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Labour minister's no show at meetings raises ire

Sep 09 2015 11:23
Matthew le Cordeur

Cape Town - Labour Minister Mildred Oliphant has not attended a single meeting of the Portfolio Committee on Labour since her appointment in 2010.

The Democratic Alliance (DA), who asked President Jacob Zuma to fire her on Wednesday, said her lack of presence showed a "flagrant disregard for the constitution and the rule of law”.

“Every attempt made by the DA to get her to appear before the committee has been blocked by the ANC, spearheaded by committee chair Lumka Yengeni,” Ian Ollis, DA MP and shadow minister of labour, said in a statement on Wednesday.

Oliphant’s spokesperson Sithembele Tshwete told Fin24 by telephone that there is no need for the minister to attend the meetings.

“We don’t understand the DA’s obsession for her to address the committee when it has agreed that the director general (Thobile Lamati) can handle all the issues,” he said.

“The minister has sent representatives to the committee and every issue has been covered and addressed,” he said. “The minister has had cabinet commitments.

“(Lamati), who is technical person who deals with issues, does go to the portfolio committee meeting,” he said. “They (her team) handle every issue.”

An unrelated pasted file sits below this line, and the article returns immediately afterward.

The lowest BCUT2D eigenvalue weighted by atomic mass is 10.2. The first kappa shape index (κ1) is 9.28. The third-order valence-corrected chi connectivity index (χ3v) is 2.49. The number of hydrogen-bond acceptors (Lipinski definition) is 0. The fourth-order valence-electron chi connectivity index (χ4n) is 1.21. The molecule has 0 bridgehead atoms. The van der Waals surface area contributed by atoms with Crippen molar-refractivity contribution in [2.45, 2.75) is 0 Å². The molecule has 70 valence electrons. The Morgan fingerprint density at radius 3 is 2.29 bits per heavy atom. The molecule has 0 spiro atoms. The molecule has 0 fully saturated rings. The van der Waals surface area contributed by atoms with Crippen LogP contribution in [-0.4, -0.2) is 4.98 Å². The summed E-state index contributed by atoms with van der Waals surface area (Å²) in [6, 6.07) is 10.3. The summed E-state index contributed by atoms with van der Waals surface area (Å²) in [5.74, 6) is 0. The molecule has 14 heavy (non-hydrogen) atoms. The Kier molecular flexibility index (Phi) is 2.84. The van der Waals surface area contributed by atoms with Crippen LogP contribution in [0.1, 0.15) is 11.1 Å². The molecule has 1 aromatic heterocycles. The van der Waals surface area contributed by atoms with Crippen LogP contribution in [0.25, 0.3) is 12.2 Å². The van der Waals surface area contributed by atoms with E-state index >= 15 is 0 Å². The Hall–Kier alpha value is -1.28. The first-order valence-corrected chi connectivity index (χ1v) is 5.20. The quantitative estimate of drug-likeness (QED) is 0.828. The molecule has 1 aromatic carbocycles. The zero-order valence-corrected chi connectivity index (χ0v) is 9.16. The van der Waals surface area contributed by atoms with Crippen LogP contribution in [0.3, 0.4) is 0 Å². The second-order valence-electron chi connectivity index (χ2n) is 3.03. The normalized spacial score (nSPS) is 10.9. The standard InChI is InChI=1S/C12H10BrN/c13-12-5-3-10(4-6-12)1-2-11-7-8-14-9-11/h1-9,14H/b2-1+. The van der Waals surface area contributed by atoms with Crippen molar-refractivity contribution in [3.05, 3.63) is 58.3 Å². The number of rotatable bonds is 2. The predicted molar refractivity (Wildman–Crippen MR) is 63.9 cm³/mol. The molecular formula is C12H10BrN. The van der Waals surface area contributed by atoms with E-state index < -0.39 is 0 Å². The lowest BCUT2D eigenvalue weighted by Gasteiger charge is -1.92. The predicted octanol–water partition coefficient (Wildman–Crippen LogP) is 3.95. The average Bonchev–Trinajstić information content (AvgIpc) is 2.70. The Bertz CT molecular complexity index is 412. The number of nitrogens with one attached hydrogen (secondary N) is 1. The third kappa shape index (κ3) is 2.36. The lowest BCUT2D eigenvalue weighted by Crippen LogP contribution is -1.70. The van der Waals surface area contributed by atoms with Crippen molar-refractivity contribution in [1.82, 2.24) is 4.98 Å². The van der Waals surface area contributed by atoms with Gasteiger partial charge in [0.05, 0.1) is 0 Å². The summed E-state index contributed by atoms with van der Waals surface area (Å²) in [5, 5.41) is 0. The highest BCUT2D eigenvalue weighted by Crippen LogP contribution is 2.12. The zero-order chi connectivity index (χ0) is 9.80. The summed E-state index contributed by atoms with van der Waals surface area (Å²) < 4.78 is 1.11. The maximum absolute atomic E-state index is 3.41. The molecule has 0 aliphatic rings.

Ollis said Oliphant’s refusal to attend is in “direct contravention” of both the constitution and the rules of the National Assembly, which empower parliament to hold to account members of the executive, including cabinet ministers.

However, Tshwete said that while the DA had requested the minister to attend, the committee had ruled that other leaders in her department could answer the same questions and turned down the request.

Ollis said Oliphant “simply refuses to be held to account, and in true ANC fashion she is not held to account by her party, her president or her cabinet”.

The DA believes Oliphant should be fired for the Labour Department’s poor performance in the face of low economic growth and high unemployment levels.

The country’s unemployment rate stood at 5.2 million in the second quarter of 2015, during which time the gross domestic product had contracted by 1.3%.

“In the five years she has been at the helm, South Africa has experienced an increase in unemployment and retrenchments, an increase in labour unrest and strike-related violence and a rapidly degenerating Compensation Fund that fails injured workers,” said Ollis.

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